The whole world is now in that void space of the tomb. And, as expected, we feel disconnected and disoriented. We fear what may come and grieve for what we have lost. Sometimes we get so uncomfortable, we feel a great urge to go backwards — to return to our old way of being. Other times, we feel a desire to dive headlong into the new — pretending we have all the answers when we don’t. We long to skip right to our Easter Sunday experience without going through the time in the tomb. We waffle back and forth between these feelings. This is normal. We see it in ourselves, our families, our friends and our leaders. And, we should have compassion for all of us.

As I was preparing to write this, I was searching for something to give hope and comfort and reassurance to all of you. I ran across a short blog post that brought everything within me to a complete pause.  In reading it, I felt all my fear and grief and striving settle for a moment into utter peace. In it, I found for myself everything I wanted to bring to you. I knew in that moment that I needed to share it with you.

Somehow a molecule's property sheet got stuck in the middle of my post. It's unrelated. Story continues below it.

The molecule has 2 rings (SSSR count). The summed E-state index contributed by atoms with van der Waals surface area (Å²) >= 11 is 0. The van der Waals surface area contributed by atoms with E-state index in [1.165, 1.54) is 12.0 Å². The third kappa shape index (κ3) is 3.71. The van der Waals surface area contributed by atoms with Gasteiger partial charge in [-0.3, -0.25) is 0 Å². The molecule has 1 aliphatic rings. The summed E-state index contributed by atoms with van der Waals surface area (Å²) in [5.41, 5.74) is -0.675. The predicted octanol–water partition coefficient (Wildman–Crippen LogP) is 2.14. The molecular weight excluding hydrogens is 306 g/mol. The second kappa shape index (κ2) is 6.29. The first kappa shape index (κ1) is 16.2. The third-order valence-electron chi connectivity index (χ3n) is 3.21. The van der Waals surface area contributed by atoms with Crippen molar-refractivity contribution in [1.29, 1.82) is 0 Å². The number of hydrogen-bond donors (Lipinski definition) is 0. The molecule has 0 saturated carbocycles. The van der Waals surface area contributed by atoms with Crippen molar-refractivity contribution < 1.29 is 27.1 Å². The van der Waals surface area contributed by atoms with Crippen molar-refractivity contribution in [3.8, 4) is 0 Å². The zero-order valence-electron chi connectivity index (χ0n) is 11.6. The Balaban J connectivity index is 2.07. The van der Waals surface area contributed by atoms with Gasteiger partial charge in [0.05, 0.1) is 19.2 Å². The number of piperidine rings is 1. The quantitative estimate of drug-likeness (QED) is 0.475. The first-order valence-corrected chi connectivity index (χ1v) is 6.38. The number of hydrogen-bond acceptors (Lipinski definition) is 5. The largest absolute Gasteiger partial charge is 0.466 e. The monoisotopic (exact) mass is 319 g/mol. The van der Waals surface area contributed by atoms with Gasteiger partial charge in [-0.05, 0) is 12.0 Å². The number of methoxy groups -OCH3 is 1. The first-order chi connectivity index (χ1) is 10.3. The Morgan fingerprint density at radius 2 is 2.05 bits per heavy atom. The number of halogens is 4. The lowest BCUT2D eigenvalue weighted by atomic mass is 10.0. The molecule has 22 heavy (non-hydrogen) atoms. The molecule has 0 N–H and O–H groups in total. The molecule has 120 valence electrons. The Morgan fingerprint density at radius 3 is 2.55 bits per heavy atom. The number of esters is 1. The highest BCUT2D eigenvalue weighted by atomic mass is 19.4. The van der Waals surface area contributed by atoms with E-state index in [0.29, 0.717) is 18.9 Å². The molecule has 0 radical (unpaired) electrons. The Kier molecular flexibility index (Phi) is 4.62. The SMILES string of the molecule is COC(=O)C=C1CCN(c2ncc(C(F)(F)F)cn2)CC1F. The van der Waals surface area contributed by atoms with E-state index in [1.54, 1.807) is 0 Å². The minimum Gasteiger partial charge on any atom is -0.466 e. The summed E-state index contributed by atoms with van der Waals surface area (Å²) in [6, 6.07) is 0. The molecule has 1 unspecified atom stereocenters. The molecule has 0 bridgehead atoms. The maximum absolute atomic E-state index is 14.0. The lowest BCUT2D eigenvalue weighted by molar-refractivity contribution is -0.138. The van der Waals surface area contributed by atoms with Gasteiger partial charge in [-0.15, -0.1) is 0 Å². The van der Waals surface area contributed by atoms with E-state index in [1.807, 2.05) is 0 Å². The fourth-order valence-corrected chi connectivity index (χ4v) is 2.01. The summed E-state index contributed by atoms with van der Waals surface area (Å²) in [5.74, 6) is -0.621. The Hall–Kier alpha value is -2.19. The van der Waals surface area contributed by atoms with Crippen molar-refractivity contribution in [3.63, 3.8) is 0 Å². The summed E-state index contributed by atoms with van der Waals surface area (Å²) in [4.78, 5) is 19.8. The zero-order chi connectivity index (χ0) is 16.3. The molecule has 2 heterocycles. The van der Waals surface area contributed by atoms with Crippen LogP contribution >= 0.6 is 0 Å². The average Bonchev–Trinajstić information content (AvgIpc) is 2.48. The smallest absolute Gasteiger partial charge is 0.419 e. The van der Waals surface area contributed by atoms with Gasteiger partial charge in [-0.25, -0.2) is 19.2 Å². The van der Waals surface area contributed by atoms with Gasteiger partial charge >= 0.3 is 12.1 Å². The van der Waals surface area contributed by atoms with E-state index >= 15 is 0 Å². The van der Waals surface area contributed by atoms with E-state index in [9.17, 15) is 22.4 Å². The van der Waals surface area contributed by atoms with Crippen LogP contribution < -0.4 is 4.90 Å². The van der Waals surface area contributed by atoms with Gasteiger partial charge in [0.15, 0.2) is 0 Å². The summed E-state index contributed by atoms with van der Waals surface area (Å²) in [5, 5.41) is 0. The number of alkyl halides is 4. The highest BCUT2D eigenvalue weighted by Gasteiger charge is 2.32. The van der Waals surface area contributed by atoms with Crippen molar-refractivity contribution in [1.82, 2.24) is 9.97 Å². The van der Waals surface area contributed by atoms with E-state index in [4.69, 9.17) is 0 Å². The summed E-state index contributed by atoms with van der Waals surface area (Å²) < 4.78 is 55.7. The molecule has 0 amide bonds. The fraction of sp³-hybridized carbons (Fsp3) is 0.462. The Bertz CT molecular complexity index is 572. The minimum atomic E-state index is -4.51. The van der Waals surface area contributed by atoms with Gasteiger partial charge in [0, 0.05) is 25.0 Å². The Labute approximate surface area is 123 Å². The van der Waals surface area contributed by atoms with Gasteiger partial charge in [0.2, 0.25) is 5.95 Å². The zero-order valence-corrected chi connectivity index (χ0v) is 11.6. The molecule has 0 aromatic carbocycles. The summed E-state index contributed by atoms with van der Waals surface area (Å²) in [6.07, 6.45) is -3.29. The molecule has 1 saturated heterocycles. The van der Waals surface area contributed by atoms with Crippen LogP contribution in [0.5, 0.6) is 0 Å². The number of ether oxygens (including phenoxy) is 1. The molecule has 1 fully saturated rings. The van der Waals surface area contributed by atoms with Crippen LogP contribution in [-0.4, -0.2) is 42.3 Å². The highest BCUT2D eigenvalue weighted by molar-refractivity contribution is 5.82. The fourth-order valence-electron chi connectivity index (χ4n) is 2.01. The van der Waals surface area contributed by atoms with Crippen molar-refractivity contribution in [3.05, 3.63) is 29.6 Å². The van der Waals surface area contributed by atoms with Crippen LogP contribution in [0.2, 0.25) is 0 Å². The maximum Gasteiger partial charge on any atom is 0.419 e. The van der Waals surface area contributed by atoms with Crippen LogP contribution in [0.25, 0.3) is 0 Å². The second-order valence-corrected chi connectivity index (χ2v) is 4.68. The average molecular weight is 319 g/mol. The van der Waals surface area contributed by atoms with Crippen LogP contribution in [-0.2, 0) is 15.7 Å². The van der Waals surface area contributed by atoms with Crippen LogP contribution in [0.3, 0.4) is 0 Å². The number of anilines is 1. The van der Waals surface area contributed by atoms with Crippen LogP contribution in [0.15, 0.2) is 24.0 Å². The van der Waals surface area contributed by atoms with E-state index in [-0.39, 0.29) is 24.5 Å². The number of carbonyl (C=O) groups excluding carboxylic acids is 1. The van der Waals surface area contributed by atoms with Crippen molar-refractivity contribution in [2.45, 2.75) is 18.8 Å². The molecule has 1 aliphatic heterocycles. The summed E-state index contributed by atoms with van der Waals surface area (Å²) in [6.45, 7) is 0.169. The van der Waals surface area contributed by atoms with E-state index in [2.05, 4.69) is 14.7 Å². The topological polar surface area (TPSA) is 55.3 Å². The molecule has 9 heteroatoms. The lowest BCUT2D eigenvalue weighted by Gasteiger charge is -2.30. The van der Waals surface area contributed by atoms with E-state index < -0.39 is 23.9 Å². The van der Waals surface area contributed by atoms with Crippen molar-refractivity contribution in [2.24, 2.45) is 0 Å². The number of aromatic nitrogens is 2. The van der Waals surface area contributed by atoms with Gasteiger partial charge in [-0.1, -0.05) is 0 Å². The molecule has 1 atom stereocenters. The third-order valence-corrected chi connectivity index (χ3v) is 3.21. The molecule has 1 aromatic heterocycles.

It was written by the Rt. Rev. Steven Charleston, who is a citizen of the Choctaw Nation of Oklahoma and a Bishop of the Episcopal church. He wrote,

“Now is the time for which our faith has prepared us. Now is the moment when all that we believe can be put to work.

Now we can turn to the inner resources we have been developing over these many years to face the challenge of a world in desperate need. We are not afraid of this crisis for we have been made ready for it.

We have devoted our lives to the belief that something greater than fear or disease guides human history. We have studied, prayed and grown in the Spirit. Now we come to the call to use what we believe.